Sep 20 2008

Obama should have taken the chance to practice

Category: election 2008,McCain,media,Obama,politics,White Househarmonicminer @ 11:31 pm

Which Obama will show up for presidential debates? – Yahoo! News

Which Barack Obama will show up for the first presidential debate?

It could be the tone-deaf debater who condescendingly told Hillary Rodham Clinton during a Democratic debate that she was “likable enough.”

Or perhaps the confident candidate who absorbed a jab from Clinton about using her husband’s former advisers and responded with a devastating one-liner of his own: “Hillary, I’m looking forward to you advising me as well.”

For a man known as a powerful speaker, Obama has rarely wowed people in political debates. He can come across as lifeless, aloof and windy.

But Obama didn’t make any serious mistakes in the many debates during the Democratic primary, or when he was running for the U.S. Senate in Illinois. He sometimes showed flashes of wit and charm. And, with a couple of exceptions, he got better with time.

“A year ago, he was not nearly as polished,” said Timothy O’Donnell, a professor at the University of Mary Washington and chairman of the collegiate National Debate Tournament. “He equivocates less. He’s quicker with examples.”

Obama nixed the townhall style debates suggested by John McCain months ago. McCain wanted to do at least ten of them, in addition to the more formal, traditionally styled debates.

One can only assume Obama and his advisers thought he would not do well against McCain in such a setting. Speculations include fear of a gaffe, simply failing to connect with diverse audiences (oh, the irony), McCain’s strong command of many issues on which Obama is shaky (especially foreign policy), the simple fact the McCain comes off as an honest man with nothing to hide, and no skill at hiding it, while Obama has many skeletons that we doesn’t want raised in an open forum, and the reputation as being somewhat “slick”.

Nevertheless, I think it was a mistake for Obama to avoid the townhall settings with McCain. He needed the experience at thinking on his feet, and it would have been better for him to get it in situations that were less pressure packed, and less nationally covered, than the townhall debates might have been. The very number of these settings would have led to a certain fatigue on the part of the public, so that any single gaffe might have been drowned out in the mass of coverage over time. And finally, a friendly press would certainly have found a way to highlight Obama’s strengths, and mute his weaknesses in their coverage. Most people would not have watched all of these debates, and might have settled for press summaries, probably written by people favorable to Obama.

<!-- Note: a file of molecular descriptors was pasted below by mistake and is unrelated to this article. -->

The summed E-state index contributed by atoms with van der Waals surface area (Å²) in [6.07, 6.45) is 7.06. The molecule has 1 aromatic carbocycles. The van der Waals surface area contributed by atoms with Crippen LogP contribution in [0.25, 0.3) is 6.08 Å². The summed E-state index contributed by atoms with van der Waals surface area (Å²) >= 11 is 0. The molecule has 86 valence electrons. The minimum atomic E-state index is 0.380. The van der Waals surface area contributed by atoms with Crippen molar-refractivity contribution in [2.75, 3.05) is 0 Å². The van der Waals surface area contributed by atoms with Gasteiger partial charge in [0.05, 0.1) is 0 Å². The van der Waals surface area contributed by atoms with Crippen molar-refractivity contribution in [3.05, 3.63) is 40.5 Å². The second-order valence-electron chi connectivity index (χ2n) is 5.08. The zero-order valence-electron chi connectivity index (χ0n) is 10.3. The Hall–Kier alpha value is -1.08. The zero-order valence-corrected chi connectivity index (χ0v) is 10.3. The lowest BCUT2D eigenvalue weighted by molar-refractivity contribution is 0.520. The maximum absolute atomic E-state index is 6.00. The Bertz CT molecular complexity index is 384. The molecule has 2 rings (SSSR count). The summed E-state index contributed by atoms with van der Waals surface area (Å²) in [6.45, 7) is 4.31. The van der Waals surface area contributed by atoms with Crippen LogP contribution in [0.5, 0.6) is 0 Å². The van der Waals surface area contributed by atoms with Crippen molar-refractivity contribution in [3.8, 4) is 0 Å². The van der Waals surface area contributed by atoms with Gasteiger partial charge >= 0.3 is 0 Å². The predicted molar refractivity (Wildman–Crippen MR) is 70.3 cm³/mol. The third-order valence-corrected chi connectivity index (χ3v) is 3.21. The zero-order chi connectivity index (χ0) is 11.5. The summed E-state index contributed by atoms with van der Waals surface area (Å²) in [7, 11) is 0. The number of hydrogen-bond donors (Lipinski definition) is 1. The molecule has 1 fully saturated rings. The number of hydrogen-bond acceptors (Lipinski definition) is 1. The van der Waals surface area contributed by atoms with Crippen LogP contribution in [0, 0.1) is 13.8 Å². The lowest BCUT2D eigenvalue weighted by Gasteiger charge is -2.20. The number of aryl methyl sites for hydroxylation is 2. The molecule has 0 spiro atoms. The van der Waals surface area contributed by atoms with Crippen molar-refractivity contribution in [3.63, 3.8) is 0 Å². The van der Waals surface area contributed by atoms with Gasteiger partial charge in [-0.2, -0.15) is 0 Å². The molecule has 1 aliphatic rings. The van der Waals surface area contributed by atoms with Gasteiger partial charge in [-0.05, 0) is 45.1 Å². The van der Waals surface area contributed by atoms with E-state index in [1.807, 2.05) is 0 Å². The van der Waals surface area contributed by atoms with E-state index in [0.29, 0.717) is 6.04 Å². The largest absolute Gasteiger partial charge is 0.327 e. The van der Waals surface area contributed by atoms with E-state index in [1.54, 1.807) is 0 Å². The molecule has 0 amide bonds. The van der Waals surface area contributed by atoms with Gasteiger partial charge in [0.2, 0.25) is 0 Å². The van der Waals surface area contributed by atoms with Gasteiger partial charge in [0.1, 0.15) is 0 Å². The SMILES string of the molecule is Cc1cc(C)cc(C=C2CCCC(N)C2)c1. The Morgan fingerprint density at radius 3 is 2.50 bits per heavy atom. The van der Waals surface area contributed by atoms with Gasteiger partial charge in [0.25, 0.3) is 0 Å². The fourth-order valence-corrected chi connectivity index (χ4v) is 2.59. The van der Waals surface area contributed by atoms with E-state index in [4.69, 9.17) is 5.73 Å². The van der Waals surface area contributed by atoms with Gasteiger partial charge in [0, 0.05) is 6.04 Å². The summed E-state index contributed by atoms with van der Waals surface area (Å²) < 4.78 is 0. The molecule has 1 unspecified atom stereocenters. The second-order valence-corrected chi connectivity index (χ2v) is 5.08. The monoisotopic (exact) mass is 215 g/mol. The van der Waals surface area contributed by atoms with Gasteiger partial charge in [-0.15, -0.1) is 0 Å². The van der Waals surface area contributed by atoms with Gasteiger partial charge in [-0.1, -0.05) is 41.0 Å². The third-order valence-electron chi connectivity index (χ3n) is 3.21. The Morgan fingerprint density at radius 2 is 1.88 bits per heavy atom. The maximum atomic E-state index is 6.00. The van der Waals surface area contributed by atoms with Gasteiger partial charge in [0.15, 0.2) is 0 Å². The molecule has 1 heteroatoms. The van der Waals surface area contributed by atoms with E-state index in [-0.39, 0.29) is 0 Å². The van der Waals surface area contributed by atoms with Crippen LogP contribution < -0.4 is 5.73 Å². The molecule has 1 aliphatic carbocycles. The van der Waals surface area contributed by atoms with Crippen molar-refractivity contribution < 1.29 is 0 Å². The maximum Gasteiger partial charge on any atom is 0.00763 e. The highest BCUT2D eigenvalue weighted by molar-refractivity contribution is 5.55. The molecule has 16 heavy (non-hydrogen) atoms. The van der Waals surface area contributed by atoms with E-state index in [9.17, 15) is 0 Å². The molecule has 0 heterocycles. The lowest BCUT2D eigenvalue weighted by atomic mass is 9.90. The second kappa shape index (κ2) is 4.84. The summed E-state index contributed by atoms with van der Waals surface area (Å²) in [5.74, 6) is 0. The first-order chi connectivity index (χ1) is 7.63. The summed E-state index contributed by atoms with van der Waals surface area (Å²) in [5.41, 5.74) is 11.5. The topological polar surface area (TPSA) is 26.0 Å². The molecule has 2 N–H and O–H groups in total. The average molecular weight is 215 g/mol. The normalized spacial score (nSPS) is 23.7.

But now, in these few debates that will happen, there will be nowhere for Obama to hide. John McCain has shown an ability to come across as honest and straightforward, while Obama comes across as a slick performer.  If Obama isn’t able to control the topics of the debates, any gaffes he makes, and any perspectives he inadvertently reveals, will be front and center, seen by everyone, so that the ability of the press to spin the coverage will be much reduced.

It boils down to this: Obama’s decision to avoid the townhall settings was based on his presumed position of strength. Now that the race is neck and neck, he HAS to do well in the debates, or it may be over for him. In the head on, one on one setting of the debates, John McCain is much more experienced, and has the advantage of not needing to hide what he really thinks from undecided voters.

Obama may have bet wrong in avoiding the townhalls.

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